Fearn opening up in air

Warren HatelyAugusta Margaret River Times
Concerns have been raised about the safety of opening Fearn Avenue to vehicles.
Camera IconConcerns have been raised about the safety of opening Fearn Avenue to vehicles.

The Shire of Augusta-Margaret River is awaiting new retractable bollards before it goes ahead with reopening Fearn Avenue, but is still considering keeping the new festival precinct closed for good.

Many business operators want the redeveloped space as a permanent town square, with last Friday’s street party an eye-opening look at the strip’s potential.

Serious safety concerns also exist about the precinct, with Margaret River Chamber of Commerce president Melissa d’Ath leading the charge to keep the planned one-way street shut.

“We have had quite a few main street businesses raise concerns about the safety of opening Fearn Avenue to vehicles,” she told the Times.

“We would like to see, with proper consultation of surrounding businesses, this section remain pedestrian-only — not just for safety, but for the community.”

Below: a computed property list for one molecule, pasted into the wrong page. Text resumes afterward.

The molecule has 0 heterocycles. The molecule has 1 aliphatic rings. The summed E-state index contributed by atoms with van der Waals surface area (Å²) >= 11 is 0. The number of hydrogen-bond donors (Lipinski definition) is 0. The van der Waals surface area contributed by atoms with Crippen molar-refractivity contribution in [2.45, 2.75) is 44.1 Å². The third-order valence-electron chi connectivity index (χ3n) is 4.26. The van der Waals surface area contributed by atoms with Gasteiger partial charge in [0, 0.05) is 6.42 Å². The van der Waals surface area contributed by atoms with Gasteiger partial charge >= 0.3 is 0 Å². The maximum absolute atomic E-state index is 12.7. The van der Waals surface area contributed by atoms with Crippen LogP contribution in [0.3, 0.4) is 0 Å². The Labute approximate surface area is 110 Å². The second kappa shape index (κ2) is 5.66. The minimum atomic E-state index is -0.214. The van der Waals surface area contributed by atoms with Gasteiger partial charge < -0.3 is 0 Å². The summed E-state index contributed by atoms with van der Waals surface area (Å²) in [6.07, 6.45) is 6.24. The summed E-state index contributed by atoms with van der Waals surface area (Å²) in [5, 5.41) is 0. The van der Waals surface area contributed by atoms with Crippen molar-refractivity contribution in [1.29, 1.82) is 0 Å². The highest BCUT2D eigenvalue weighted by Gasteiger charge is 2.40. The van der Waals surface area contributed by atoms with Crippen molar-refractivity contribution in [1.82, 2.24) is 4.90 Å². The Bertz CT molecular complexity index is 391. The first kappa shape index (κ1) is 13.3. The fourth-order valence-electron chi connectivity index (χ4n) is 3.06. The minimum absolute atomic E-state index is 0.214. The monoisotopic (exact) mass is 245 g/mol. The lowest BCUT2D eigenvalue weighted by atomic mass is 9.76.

Shire sustainable development and infrastructure director Nick Logan said traffic analysis was needed before any firm decision could be made.

“Fearn Avenue will be opened as shared space, the performance of the area monitored, and further detailed traffic modelling undertaken once traffic flows have normalised,” he said.

“This will enable the consequential effects of permanent closure to be understood, including the potential for congestion at other intersections and to enable planning for future intersection treatments.”

Shire president Ian Earl said the street party had showed the benefits of pedestrianisation, but there were several factors to consider.

“Keeping Fearn Avenue closed would be a great idea,” he said.

“However, there are some parking issues for businesses that front it to be sorted.” 

He said it would be good to use the space for community events throughout the year.

Last week, the Times reported a Shire push to reduce the Bussell Highway speed limit to 40km/h.

Workers inspected street furnishings and kerbs this week amid ongoing concerns about pedestrians and drivers causing damage.

Mr Logan said the new parking bays were longer, at 7m, than previous bays, and designed square to protect garden beds.

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